Shortened URLs Tips and Tricks

url-shorten-serviceThe shortened URLs produced by services such as and TinyURL are convenient, but they can also be used to hide the identity of malicious sites.

Fortunately, there are several ways to peek behind a shortened URL to see exactly where the link will take you — BEFORE you click it!

In fact, almost every URL-shortening service offers one or more ways to preview the real destination of a shortened link.  This article will focus on and TinyURL.

Here’s a typical URL which I created.

All it does is take you to, but there’s no way to know that in advance — it’s a concealed link.

Let’s say that you don’t trust me, so you want to see where the link really goes before you click it.

It’s easy!  All you have to do is copy the link, paste it into the address bar of any browser window or tab, and add a plus sign to the end, like this:

Adding a plus sign to the end of any URL brings you to a special page that shows you information about the link, including the full, expanded URL. Using the information on that page, you can decide whether the link is safe and worth following.


TinyURL has a similar option. But instead of adding a plus sign at the end of a link, you prepend the word preview. For example, here’s a TinyURL link to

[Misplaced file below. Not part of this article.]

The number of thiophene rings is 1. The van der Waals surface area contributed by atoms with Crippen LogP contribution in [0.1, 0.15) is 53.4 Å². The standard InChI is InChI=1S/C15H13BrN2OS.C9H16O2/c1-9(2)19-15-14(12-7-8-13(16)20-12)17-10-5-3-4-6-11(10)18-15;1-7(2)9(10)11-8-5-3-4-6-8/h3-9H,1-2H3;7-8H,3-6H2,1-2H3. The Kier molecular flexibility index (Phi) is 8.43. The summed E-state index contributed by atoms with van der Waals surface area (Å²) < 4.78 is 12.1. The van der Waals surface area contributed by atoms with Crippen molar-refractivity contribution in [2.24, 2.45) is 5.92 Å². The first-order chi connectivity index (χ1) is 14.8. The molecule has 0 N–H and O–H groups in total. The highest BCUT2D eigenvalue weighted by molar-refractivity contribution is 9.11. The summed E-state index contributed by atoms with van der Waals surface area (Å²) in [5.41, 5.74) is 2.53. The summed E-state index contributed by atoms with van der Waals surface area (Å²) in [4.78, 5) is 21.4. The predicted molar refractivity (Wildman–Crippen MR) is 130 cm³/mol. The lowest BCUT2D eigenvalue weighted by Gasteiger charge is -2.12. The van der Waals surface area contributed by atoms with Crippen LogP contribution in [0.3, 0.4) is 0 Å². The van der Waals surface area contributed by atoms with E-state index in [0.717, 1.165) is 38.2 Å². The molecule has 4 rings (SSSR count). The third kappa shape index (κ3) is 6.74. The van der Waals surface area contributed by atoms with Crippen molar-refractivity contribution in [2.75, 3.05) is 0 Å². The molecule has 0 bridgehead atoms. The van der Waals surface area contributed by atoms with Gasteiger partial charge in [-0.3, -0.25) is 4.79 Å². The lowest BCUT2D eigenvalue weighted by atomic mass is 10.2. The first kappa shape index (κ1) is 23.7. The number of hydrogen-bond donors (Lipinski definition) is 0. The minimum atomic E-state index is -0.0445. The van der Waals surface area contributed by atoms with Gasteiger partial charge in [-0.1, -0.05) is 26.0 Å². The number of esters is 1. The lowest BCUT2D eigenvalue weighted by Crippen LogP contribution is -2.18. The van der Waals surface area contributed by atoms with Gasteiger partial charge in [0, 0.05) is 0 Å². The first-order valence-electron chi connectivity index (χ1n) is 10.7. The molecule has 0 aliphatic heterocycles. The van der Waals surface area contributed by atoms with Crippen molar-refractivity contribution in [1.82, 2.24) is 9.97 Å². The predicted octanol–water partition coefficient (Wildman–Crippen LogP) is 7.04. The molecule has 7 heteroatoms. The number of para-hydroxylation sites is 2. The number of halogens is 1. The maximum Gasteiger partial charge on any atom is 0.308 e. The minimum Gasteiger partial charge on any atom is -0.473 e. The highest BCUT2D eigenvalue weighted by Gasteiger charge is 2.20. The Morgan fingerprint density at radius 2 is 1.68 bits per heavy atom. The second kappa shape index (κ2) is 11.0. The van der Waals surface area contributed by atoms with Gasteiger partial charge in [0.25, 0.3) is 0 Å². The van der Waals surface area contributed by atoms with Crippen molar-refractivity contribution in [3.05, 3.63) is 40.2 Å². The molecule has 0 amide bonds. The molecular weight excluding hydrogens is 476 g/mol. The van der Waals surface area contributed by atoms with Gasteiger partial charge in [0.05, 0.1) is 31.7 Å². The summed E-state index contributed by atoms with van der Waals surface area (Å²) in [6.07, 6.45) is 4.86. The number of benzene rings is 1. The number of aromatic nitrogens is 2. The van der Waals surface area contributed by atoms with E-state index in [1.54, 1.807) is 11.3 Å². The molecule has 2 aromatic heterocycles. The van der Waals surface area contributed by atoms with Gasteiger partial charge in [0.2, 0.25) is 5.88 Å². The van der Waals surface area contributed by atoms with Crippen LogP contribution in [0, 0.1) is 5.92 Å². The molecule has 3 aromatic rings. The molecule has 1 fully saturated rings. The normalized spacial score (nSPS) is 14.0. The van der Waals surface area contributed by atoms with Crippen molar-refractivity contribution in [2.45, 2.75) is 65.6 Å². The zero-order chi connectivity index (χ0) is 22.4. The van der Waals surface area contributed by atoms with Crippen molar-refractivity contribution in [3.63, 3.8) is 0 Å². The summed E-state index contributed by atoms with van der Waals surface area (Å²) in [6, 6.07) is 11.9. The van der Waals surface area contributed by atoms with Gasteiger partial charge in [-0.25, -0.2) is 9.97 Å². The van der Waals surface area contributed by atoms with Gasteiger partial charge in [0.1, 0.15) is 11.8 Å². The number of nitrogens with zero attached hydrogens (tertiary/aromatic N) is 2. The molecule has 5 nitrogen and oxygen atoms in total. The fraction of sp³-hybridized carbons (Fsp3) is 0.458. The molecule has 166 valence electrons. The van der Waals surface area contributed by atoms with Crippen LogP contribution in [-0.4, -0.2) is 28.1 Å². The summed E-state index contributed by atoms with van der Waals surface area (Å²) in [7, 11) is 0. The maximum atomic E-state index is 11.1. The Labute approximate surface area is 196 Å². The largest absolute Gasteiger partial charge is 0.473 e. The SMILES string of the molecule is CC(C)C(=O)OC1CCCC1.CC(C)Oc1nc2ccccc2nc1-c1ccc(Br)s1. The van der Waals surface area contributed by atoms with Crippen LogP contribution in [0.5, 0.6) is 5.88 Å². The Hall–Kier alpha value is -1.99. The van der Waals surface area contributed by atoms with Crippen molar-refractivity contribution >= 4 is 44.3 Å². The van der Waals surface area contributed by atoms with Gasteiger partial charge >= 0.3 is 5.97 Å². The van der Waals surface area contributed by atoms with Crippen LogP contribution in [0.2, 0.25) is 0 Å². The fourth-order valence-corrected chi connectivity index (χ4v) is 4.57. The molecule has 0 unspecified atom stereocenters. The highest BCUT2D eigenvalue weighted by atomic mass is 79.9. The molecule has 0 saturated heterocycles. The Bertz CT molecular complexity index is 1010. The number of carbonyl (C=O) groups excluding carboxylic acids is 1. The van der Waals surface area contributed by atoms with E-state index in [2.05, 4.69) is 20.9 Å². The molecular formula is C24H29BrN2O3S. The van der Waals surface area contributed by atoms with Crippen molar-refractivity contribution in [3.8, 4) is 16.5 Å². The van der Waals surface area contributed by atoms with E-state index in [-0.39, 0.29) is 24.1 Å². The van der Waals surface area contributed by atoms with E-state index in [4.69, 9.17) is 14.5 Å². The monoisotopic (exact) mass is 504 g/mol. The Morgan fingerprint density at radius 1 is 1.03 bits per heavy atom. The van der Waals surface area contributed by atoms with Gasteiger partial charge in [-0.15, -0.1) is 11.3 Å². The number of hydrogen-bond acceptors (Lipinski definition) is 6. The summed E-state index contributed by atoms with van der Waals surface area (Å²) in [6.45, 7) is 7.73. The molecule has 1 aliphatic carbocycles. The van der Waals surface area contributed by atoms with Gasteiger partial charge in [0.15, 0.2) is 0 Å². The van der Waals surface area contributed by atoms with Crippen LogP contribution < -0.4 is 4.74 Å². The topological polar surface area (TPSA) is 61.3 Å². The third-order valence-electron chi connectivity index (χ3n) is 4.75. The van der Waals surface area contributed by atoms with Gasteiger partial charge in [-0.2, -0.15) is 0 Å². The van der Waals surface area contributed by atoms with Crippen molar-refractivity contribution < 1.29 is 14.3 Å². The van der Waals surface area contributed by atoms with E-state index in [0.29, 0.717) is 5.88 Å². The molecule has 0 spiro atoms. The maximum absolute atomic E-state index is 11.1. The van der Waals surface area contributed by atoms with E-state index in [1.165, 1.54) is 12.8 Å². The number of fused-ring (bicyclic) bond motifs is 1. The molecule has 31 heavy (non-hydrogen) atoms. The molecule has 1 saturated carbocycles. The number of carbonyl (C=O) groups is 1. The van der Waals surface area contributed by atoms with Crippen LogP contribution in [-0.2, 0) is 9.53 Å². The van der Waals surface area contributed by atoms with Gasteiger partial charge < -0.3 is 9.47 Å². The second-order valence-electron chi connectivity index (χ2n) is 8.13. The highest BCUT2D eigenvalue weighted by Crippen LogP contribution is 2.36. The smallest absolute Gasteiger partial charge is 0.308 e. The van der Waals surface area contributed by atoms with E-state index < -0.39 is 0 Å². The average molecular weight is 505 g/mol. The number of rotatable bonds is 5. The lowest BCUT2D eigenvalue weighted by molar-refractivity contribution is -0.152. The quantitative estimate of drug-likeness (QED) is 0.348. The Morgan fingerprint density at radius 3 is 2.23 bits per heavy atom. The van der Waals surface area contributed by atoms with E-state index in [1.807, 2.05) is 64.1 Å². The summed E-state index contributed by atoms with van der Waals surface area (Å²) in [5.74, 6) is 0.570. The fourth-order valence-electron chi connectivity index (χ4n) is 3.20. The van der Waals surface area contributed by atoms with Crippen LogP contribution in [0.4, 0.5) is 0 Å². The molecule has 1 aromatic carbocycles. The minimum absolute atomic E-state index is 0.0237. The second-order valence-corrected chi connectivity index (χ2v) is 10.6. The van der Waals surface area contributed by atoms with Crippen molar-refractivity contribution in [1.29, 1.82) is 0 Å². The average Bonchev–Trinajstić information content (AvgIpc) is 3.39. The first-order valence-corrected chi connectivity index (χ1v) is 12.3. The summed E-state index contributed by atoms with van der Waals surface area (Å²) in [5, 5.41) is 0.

Copy that link into the address bar of your browser and add the word preview:

Now the link will bring you to a preview page that displays the full, expanded URL.

TinyURL also offers a cookie-based option that makes previewing automatic for every TinyURL link you click. To set the (harmless!) preview cookie on your browser, click here:

Other URL-shortening Services

All the major URL-shortening services have similar ways of letting you preview what’s behind their URLs. Security researcher Joshua Long has compiled an excellent free guide, “How to preview shortened URLs (TinyURL,,, and more).” See:

Of course, if you’re checking lots of links, it can be clunky to manually copy, paste, and edit URLs. Several sites offer automated scripts to make things a bit easier. For example, when you encounter a suspicious short URL, you can click to or

Paste the suspect short URL into these sites’ dialog boxes, and they’ll show you the full, expanded link.

You also can Favorite or Bookmark those sites to further automate the process of link-checking.

Browser Add-Ons

Going a step further, Firefox users can install the preview add-on ( to allow previewing of short URLs without needing to leave the page you’re on. Despite the name, the add-on works for many URL-shorteners — not just

Chrome users can download a similar extension for that browser (

Note that this level of link-checking usually isn’t needed when you’re clicking on normal links from sites and people you know and trust.  But it’s smart to be wary of suspicious links or links with unknown provenance.

When in doubt, check it out!

Credit: Fred Langa

Published in: on November 26, 2010 at 2:55 pm  Comments (6)  

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6 CommentsLeave a comment

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